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Deepa Krishnan
527 followers -
entrepreneur. educator. social worker.
entrepreneur. educator. social worker.

527 followers
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Deepa's posts

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The Taj Mahal from a boat
Serene photo by Gaurav from our team.

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Waiting for Rajnikanth
- by Deepa Krishnan Today I am waiting for a guy named Rajnikanth to come home. No woman ever waited for a man so much :) He was supposed to come yesterday but did not. I have been trying to entice him to my house for 2 years now. Who is Rajnikanth? He is a...

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Black Pav Bhaji: Thankful Tastebuds (and Skeptical Stomach)
- by Aishwarya Pramod Yesterday, I tried black pav bhaji at Maruti Pav Bhaji in Vile Parle. It was recommended by my friend Pooja, a long time Parle resident. I trust her judgment on food. (We have bonded over college canteen sev puris and Gurukripa samosas...

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Traditional granaries for storage of rice
When you travel in rural Bengal, you will come across traditional rice granaries. After the harvest, rice is stored in these structures. The granaries are of different sizes, but typically they stand between 10-20 feet tall from base to roof. They are built...

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Like all Palakkad Iyers, I love kanatha vadam. But whenever I think of it, it's always with a twinge of guilt. Not because kanatha vadam is unhealthy. Rather, it is because the dish takes a humongous effort to make, but almost no time to finish off. All that work for only a moment of deliciousness? So self-indulgent. :P
http://mumbai-magic.blogspot.in/2017/03/kanatha-vadam-my-familys-guilty.html


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We've all heard stories about exploitative middlemen in Indian agriculture. They're charged with shortchanging farmers, and causing high food prices for end consumers.

I wanted to figure out how agricultural produce makes its way to our local bazaars. Who is in charge of ensuring that the farmer gets a fair deal?

http://mumbai-magic.blogspot.in/2017/03/the-apmc-act-how-sale-of-farm-produce.html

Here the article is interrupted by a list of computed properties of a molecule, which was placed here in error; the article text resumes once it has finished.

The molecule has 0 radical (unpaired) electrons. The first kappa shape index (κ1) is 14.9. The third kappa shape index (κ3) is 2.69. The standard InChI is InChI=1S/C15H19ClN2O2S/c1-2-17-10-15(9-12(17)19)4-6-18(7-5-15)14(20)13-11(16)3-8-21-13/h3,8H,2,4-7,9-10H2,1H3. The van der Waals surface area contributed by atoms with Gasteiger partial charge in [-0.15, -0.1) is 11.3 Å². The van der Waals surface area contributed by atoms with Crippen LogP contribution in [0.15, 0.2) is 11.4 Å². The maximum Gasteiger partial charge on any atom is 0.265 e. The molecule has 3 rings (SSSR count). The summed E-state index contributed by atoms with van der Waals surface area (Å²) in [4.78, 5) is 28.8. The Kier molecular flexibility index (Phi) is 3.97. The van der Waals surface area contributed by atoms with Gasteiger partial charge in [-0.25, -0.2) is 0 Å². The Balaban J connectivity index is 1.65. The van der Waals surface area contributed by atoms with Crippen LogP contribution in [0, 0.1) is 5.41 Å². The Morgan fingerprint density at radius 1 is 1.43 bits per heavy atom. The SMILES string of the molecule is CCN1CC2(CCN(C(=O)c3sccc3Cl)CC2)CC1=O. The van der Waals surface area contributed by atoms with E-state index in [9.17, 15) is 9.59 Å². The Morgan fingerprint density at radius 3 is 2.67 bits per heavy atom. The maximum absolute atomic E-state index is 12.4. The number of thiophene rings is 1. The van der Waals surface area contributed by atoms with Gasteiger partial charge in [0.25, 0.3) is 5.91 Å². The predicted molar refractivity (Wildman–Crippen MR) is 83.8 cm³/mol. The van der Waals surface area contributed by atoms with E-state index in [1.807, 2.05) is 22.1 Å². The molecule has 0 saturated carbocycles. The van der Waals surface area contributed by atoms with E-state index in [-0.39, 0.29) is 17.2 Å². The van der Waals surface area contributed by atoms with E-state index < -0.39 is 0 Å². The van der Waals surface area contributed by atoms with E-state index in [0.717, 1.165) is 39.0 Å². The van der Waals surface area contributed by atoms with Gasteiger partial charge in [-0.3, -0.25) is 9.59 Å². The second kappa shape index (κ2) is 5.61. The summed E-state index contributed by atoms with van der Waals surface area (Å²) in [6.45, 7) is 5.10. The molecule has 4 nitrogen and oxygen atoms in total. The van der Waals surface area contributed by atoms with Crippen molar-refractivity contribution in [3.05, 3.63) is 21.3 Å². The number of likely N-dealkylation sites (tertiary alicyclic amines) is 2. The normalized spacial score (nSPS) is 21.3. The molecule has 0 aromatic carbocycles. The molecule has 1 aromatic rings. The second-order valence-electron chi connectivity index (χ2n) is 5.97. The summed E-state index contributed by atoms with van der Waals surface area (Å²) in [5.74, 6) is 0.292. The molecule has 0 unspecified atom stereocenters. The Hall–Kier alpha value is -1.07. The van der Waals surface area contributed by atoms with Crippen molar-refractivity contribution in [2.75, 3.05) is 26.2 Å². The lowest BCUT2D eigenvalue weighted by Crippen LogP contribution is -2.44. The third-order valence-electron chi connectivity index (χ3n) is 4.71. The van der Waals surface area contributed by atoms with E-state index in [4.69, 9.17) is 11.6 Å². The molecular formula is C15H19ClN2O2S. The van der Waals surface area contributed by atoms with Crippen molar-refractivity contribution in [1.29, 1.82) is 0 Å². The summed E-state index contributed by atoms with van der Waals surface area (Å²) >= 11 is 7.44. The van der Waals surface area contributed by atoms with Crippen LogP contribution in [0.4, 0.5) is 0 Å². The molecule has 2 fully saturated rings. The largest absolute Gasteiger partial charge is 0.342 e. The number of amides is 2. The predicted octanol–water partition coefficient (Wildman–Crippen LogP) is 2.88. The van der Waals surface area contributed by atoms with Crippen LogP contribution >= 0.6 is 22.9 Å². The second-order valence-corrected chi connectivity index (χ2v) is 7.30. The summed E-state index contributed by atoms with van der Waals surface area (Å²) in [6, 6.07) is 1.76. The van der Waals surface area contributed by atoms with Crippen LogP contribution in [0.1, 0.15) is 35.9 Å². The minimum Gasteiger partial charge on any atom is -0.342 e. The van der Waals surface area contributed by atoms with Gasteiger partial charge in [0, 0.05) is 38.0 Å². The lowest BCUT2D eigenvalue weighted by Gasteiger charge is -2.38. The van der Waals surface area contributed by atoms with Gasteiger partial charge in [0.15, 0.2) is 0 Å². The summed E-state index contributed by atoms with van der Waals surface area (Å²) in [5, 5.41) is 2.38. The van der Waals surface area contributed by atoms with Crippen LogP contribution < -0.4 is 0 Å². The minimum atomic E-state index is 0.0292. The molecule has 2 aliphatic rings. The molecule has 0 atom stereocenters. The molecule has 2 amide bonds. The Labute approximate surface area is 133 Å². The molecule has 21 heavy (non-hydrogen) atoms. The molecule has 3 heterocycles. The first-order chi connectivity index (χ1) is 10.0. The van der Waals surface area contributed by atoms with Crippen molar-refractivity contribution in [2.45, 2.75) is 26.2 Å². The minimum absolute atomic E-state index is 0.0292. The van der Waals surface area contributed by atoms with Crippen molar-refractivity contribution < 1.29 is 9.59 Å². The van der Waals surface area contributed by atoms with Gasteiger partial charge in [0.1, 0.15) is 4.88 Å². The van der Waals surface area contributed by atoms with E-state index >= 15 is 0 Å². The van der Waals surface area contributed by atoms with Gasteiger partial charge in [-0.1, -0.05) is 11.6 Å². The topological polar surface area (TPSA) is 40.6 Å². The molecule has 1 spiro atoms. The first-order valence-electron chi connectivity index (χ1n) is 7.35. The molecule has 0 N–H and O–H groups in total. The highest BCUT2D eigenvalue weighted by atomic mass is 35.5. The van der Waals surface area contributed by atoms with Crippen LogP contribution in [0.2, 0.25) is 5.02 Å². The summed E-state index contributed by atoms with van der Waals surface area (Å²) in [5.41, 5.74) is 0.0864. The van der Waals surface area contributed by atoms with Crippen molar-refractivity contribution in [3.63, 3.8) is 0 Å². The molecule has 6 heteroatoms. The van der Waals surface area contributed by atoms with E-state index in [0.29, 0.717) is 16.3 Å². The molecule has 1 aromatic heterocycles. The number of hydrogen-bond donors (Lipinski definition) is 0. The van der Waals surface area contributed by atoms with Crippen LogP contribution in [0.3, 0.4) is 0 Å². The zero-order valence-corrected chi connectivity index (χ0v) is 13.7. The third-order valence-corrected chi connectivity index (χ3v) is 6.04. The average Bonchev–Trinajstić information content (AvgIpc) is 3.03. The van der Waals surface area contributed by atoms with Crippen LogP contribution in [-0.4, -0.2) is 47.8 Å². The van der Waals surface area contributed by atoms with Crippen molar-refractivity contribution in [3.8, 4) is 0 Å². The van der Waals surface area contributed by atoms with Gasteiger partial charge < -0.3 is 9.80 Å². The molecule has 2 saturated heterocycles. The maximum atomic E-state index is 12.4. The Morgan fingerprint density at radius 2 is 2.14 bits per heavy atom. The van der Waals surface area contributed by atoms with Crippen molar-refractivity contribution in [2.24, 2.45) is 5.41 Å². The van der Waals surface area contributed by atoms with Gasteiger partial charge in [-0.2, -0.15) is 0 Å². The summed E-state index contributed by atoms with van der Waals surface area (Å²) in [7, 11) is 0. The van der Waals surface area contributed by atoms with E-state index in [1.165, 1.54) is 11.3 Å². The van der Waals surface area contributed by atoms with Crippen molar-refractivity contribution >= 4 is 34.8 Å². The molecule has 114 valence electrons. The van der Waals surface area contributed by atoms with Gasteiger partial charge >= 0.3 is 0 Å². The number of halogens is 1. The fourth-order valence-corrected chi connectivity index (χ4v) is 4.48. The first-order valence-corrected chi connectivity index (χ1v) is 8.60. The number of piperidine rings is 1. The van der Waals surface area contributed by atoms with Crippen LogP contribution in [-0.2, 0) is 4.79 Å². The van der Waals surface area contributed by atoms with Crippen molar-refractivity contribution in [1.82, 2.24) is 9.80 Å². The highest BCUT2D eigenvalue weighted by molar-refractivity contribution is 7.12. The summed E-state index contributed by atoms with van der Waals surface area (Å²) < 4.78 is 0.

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I got a glimpse of rural Bengali society, mindsets, structures for the survival of the elderly through this visit.
http://magictoursblog.blogspot.in/2017/02/travels-in-rural-bengal-visiting-large.html

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Couple milking cows, Birbhum, West Bengal
I came across this couple and their cows. I loved the contrast of her pure white taant shadee, against the skin and the brown hay...isn't it lovely? As soon as you drive away from Kolkata, you start to see that the women are still wearing cotton instead of ...

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The new exciting Bikaner House
Ever since Bikaner Hous e got a makeover last year, it has become an exciting venue for exhibitions and events.  My friend Sumedha launched her book Mewar Ramayana there. The book is beautifully illustrated with paintings commissioned by Jagat Singh, the Ma...

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This is the happy result of a project to widen and deepen a small natural pond.

This pond, many years ago, used to be full of water all year through. Then it got silted up. When we visited it in May 2015, it was only a small shallow muddy patch of water (see bottom right).

We decided to desilt the pond and shore it up with stones to create a sort of holding wall. This would increase the capacity of the pond. The women of the village worked on this project. All the labour came from the village.

As a result of the deepening, the pond has now become usable all year round. Our current estimate is that the pond can now hold around 15000 litres of water. All through the post-monsoon period, Oct-Feb, this pond has been used by cattle. In fact you can see a cow in the picture. Although it is far away from the village homes, the women are coming now to use it as a daily source of water. There are two women in this photo, with pots on their heads. This pond will be one of the sources of water to help them tide over the summer which is on its way.

This pond has also served for 6 months as a recharging pit for improving groundwater levels in the area.

Janardhan, our local project manager is in the white T-shirt.

Malathi and I are now thinking about how to make this pond bigger. This year we will probably widen it, deepen it, and make it more "pucca". In general, we also need to examine new ways of creating more solutions for cattle. If we can find a way to do that, then we can start a microfinance business of goat-herding for some of the village men and women.
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